International School (Bellevue, Washington)

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International School
Location
445 128th Ave. SE Bellevue
Washington
USA

Coordinates 47°36′16″N 122°10′20″W / 47.60444°N 122.17222°W / 47.60444; -122.17222
Information
Type Choice middle school and high school
Established 1991
School district Bellevue School District
Principal Dr. Jennifer Rose
Faculty 34
Grades 6-12
Enrollment 564[1]
Campus type Suburban
Color(s) green and silver         
Mascot Titans
Website

International School (IS) is a 6th–12th in the Bellevue School District. The mascot for Bellevue International School is the Great Titan, and the logo is a Greek tripod with an ascending flame. International school is not a true international school with students from across the globe, but has a mission of instilling "global citizenship" in its students. Many students see this as hypocritical, however. Admission is based on a lottery system. Parents must enroll their Bellevue-area fifth graders into the lottery. Siblings of students already enrolled get priority, and then names are drawn from the general pool for the remaining spots. International School is not affiliated with the Washington Interscholastic Activities Association (WIAA), and if students want to participate in sports, they can do so at their "home school" (the Bellevue School District high school that corresponds with their attendance area).

History[edit]

International School was founded in 1991 by Bellevue teachers. Funded with a competitive $300,000 grant from the "Schools for the 21st Century" Commission, the six were granted a half year of release time to develop and recruit for the program. International School opened with 150 sixth and seventh graders in the fall of 1991, housed in an old elementary school. Later the school was moved to its current location in an unused junior high. In 2002 a short documentary on the history of the school with the title The World of International School was written by Kristen Rosenfeld. This documentary provides a glimpse based on primary sources into the origins and development of the school in its first ten years and helps explain why the school has been successful.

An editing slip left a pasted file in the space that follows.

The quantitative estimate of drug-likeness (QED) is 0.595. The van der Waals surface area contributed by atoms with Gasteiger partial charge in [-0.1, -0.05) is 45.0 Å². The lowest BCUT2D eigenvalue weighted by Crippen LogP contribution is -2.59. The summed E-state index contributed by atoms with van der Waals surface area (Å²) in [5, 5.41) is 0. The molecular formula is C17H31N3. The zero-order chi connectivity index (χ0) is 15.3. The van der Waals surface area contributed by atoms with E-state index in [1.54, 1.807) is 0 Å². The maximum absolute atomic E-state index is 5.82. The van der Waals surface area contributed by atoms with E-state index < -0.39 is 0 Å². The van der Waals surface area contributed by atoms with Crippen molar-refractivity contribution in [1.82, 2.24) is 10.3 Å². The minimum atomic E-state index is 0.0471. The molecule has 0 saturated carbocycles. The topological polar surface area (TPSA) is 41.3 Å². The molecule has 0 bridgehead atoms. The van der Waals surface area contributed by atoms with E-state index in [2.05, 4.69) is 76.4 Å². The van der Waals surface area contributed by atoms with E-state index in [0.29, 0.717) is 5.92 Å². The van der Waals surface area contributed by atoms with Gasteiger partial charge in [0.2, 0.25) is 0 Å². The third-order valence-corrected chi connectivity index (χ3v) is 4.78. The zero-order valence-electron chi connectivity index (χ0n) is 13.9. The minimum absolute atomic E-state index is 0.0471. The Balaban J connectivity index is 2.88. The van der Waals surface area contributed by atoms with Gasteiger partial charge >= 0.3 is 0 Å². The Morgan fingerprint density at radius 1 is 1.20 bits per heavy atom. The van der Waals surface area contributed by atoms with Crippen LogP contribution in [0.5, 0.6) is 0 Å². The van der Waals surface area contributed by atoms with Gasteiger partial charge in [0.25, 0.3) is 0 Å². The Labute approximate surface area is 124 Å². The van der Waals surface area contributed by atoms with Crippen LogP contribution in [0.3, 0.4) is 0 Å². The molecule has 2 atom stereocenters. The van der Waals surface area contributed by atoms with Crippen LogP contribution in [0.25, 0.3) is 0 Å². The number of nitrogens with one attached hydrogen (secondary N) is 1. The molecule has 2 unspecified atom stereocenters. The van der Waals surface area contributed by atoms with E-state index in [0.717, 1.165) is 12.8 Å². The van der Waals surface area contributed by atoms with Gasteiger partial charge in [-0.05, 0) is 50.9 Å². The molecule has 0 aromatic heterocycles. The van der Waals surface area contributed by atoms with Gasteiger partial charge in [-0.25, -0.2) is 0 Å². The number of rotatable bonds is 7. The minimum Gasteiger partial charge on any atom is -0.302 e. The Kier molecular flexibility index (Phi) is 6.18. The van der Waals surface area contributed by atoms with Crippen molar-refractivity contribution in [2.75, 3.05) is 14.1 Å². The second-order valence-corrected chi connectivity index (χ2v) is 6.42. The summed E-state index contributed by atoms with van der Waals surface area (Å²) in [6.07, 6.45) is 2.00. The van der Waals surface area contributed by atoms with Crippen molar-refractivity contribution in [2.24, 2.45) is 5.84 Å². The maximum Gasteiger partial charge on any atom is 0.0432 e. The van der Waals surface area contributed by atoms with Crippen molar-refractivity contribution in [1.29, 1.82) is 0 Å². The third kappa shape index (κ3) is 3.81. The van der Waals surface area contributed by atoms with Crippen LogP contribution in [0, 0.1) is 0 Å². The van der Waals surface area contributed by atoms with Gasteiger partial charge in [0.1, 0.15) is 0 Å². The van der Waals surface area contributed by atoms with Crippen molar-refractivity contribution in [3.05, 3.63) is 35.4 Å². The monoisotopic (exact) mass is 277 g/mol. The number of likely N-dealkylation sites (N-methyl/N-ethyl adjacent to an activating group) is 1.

At first, the school did not have a principal, so all staff would be equals. However, someone still had to do a principal's duties, so the chosen teacher was called the "Principal-Not", derived from the word "NOT" that the Principal-Not wrote underneath the word "PRINCIPAL" on her door. This, however, quickly proved to be too much of a burden, so in 1994, Dion Yahoudy was appointed as the school's first principal. The school's current principal, since the 2010-2011 school year, is Dr. Jennifer Rose (previously principal at Medina Elementary School in Medina, WA from the 2006-2007 to 2009-2010 school years). She was preceded by Dr. Peter Bang-Knudsen.

In recent years, Dr. Bang-Knudsen and Dr. Rose have made significant changes, including the implementation of a tardy policy, the implementation of warning bells before certain classes, and mandatory AP classes in many subjects for all students. The original "Student as Worker" concept supported the idea that it was the students responsibility to want to learn, to write down their assignments, and to arrive to class on time. This concept has, controversially, been discontinued and removed from the school mission, and is now replaced with the focus of creating "global citizens". Many of these changes proved rather unpopular with students, who preferred the old ways of doing things, but resistance has lowered over time as most of those students have now graduated.

As of the 2010-2011 school year, IS had an enrollment of 546 students.[2]

Academics[edit]

Bellevue International offers a seven-year, seven-subject curriculum, in which students take seven years of humanities (language arts), international studies, math, science, physical education/health and fine arts. Additionally, students study French for seven years, with the intention of achieving fluency, and ultimately studying subjects such as literature, history, and the Francophone world.

As seniors, students are required to complete a rigorous "Senior Project", which according to the school website, must be completed through "integrating, [and] demonstrating real-world application".[2] One class is dedicated to this project senior year during second semester.

Also, starting in 2015, the school will be going to a 1-laptop-per-student model. While some are excited about this transition, others are more concerned, owing to the pervasiveness of the monitoring of the system some students refer to as "big-brotherish" as well as the possibility of significant technical difficulties obstructing learning.

World Languages Program[edit]

All students at IS are required to take seven years of French. In the past, German was offered, but due to budget and personnel issues, German was gradually phased out from 2009 to 2014. Historically, about two-thirds of incoming students had taken French and one-third had participated in the German Language Program. Both programs had co-existed successfully since the founding of the International School,

Each year, students at the school put their language skills to use during the optional three-week French exchange with the Saint-Stanislas school in Nantes, available to 10th graders and up. In addition to the language programs, in recent years teaching interns from Germany (2012-13 and earlier), France (2012-13 and earlier), and Switzerland (2013-14 and later) have worked at the school for an entire academic year assisting in language instruction and enrichment. Before the 2013-14 academic year, 3 interns (2 French and 1 German) came per year, alternating between male and female interns. Since the 2013-14 year, the school has only had female Swiss interns, having 2 in 2013-14 and only 1 in 2014-15.